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My Children Help Me Adjust to Expat Living

By Sarah Liebetrau - 4th October 2012

When you are new to a place, for that first little while you get to really see it, as if you are looking through the eyes of a child. Soon the sight of a squirrel pausing to nimbly pick up an acorn with its tiny squirrel paws will become something I have seen a hundred times before. But for now it is a novelty. “Squirrel!” the children squeal every time one makes a brave dash across the street or jumps from one tree branch to another. The Canadians seem bemused by our enthusiasm.

The children discuss what you would smell like if the skunk on the back lawn decided to give you a spray. We spot a raccoon the size of a very fat cat trying to feast off our garbage scraps. He eyeballs us and then ducks over the fence in search of a less secure garbage bin. I didn't realise raccoons were so big. It’s like seeing all these familiar cartoon animals made real.

The autumn leaves, everywhere, changing from bright green to burnt orange, brilliant yellow and deep red seemingly overnight. The children collect them and sort them. We knew about them, abstractly, falling seasonally every year on the other side of the world. But we weren’t prepared for the beauty, the abundance, for being surrounded by it.

We bought ice skates for the whole family this weekend. They’re as ubiquitous here as thongs and ugg boots in Australia. We’re attempting to immerse. I am following my children’s lead in this regard: although children like routine and familiarity, they are also surprisingly adaptable. Paradoxically, both of these clichés turn out to be true. So we create a new routine that is slowly becoming familiar. The walk to the yellow school bus where we see some neighbourhood faces and exchange farewell hugs.The afternoons at the local park, weekends at the ice rink or the Y.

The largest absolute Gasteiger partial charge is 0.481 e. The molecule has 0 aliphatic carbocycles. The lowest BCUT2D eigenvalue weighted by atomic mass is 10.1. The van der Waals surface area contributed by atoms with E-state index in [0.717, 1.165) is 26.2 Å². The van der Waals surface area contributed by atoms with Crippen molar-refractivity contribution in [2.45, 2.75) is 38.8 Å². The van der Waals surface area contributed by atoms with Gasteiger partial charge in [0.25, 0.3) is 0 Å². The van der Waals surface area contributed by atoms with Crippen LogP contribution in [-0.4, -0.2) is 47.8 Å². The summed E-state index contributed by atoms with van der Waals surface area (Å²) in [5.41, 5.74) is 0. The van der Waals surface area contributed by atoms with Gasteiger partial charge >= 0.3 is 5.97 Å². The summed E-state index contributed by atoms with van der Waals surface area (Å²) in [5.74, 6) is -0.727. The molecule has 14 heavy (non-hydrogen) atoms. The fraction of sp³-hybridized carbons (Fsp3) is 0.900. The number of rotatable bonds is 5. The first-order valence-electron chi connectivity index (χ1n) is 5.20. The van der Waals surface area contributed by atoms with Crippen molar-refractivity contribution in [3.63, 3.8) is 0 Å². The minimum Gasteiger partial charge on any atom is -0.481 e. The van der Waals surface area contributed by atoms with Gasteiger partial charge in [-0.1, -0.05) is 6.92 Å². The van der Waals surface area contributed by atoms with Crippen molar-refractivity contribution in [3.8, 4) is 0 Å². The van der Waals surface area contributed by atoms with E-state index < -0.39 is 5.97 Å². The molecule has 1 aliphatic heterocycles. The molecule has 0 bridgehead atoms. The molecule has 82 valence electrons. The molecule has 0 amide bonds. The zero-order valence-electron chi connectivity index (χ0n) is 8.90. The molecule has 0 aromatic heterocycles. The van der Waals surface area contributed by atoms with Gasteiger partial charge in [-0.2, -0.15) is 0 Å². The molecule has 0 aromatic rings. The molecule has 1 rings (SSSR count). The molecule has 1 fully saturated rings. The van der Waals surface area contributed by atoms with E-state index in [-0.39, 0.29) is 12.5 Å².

We are learning to check the outside temperature in case a jacket is necessary to protect us from the sharp, surprising chill as we step out of our climate controlled indoor world. We have no use for our hot water bottles here.

More than the cultural or geographical differences, it has been the hole left in our lives by the family and friends we don’t see any more that causes familiar pangs of homesickness to wash over us every so often. Again, I try to follow the children’s lead as I watch them dive headlong into friendships with strangers at the playground, and I say hello to the parents watching from the sidelines.

I am very aware that our expat transition and expat living is easier now than at any other time in history. We not only have the phone, we have Skype, email, Facetime – there are myriad ways to stay in touch, both with the people and the things that we love. It’s not so hard for a care package of Vegemite and Real Confectionary snakes to make its way to us. I think about all the families that have relocated to other countries before us – especially those who made their voyage by ship, or who didn't know when they would see their homeland again, or didn't speak the language of the place they are going to. Or all three. I feel fortunate that we have the opportunity to do this, and to do it so easily. Children have a way of noticing things that we adults don’t, of being present. I am learning to take on these skills anew to help us adjust to this expat life. As much as I am helping my children adapt, they are helping me too.

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